Enter The Arena: The Hunger Games -The Ballad of Songbirds & Snakes (2023) - Reviewed

Images courtesy of Lionsgate

There's a problem in Hollywood. It's been proven time and time again that not every story needs a prequel or an origin tale. Yet, they continue to milk each successful franchise for every single dollar they're worth at the cost of creativity and anything even mildly original. Oddly enough, this time around, that point doesn't fully hold true, but is still too flawed to keep it interesting for nearly three hours. 

The latest excursion into the dystopian future world of Panem echoes the original trilogy but does add a certain level of exposition that is just enough to make audiences care again. However, the delivery system is a mostly weak and two sided affair, making great use of callbacks but hardly adding anything new to a future we've already experienced in four other films. Neither Tom Blythe (Coriolanus Snow) or Rachel Zegler (Lucy Gray) have the dynamism or dramatic prowess of Jennifer Lawrence, making this a mediocre if not slightly acceptable continuation of the franchise. 

The Ballad of Songbirds & Snakes takes us back, many decades before Katniss Everdeen and her battle to survive against the odds. We're told the story of a young Coriolanus Snow and his rise to power, forsaking all those around him including his greatest love and his lifelong friend. The issue lies in the fact that we're expected to sympathize with a man that for all intents and purposes ends up murdering children by throwing them into a cage match to the death on an annual basis. Later in life, he engages in all out draconian measures, starving his people and killing anyone that doesn't follow the rule of law. Expecting us to fall in love with a known genocidal maniac doesn't quite work, even with the twists and turns the movie put us through. The study of his character is engaging but too far fetched to actually believe.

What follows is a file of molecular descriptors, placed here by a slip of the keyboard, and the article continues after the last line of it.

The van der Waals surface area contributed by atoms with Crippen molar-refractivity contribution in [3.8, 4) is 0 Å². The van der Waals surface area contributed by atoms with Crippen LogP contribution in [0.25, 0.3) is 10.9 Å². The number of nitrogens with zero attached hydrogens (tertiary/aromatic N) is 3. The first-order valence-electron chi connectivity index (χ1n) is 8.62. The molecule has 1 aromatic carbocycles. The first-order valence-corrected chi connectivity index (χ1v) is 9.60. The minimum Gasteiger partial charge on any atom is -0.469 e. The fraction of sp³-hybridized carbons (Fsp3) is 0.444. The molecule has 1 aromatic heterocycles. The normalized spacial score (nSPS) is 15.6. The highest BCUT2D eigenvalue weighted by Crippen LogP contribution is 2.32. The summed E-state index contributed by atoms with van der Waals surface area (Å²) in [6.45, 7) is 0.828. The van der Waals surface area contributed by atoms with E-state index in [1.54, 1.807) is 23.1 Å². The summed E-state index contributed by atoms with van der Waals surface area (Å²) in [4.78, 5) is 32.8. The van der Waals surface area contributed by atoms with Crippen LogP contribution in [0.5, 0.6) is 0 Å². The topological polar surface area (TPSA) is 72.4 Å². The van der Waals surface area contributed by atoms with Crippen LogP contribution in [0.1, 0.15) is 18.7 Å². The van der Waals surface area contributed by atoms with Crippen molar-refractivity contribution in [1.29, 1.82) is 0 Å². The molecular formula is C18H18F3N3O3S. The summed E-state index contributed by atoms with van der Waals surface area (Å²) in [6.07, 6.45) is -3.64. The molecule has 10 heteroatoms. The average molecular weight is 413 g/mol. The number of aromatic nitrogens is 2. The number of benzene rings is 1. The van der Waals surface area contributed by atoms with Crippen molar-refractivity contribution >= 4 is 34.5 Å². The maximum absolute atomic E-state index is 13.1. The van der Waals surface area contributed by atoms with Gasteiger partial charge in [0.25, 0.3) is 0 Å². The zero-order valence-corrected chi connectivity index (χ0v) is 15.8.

At the risk of going against the grain, the three best parts of the movie are the primary villain, played by Viola Davis, Peter Dinklage as Dean Highbottom, and Jason Schwartzman as Lucky Flickerman doing his finest Stanley Tucci impersonation. The exceeding run time definitely begins to wear down its audience at times with repetitious story points and familiar side plots that carried us through the first set of four movies. We have friends turning on each other, planned revolts, young children being devoured by man's evil and a disallowed love story that never really seems to connect between its leads. 

Overall, The Ballad of Songbirds & Snakes is not a terrible effort. It features some great scenes of tension, the editing is on point, and Viola Davis literally chews scenery like it's going out of style. Her character needed more time on screen instead of being relegated to minimal work. Her Dr. Volumnia Gaul is a far greater threat than President Snow ever was in The Hunger Games movies. Davis (in typical form) gives it her all, proving she's far greater than the script she's working with here. 

As much as I enjoyed this movie for what it is, it's another specimen of a studio that doesn't know when to let go. The teenage dystopian nightmare trend seemed to end a few years ago and is not really ready for a return to the entertainment world quite yet. The Ballad of Songbirds & Snakes is a decent additional chapter to The Hunger Games saga that lets us see how far the games have come in the decades between films, but it's not one that does enough to stand on its own. It's expected to do big box office numbers this weekend but probably won't have legs going into the holiday rush of big budget releases. But that really doesn’t matter. 

See it for the cinematic experience. Stay for Viola Davis proving she can uplift even the most basic of scripts. She alone makes it worth the watch.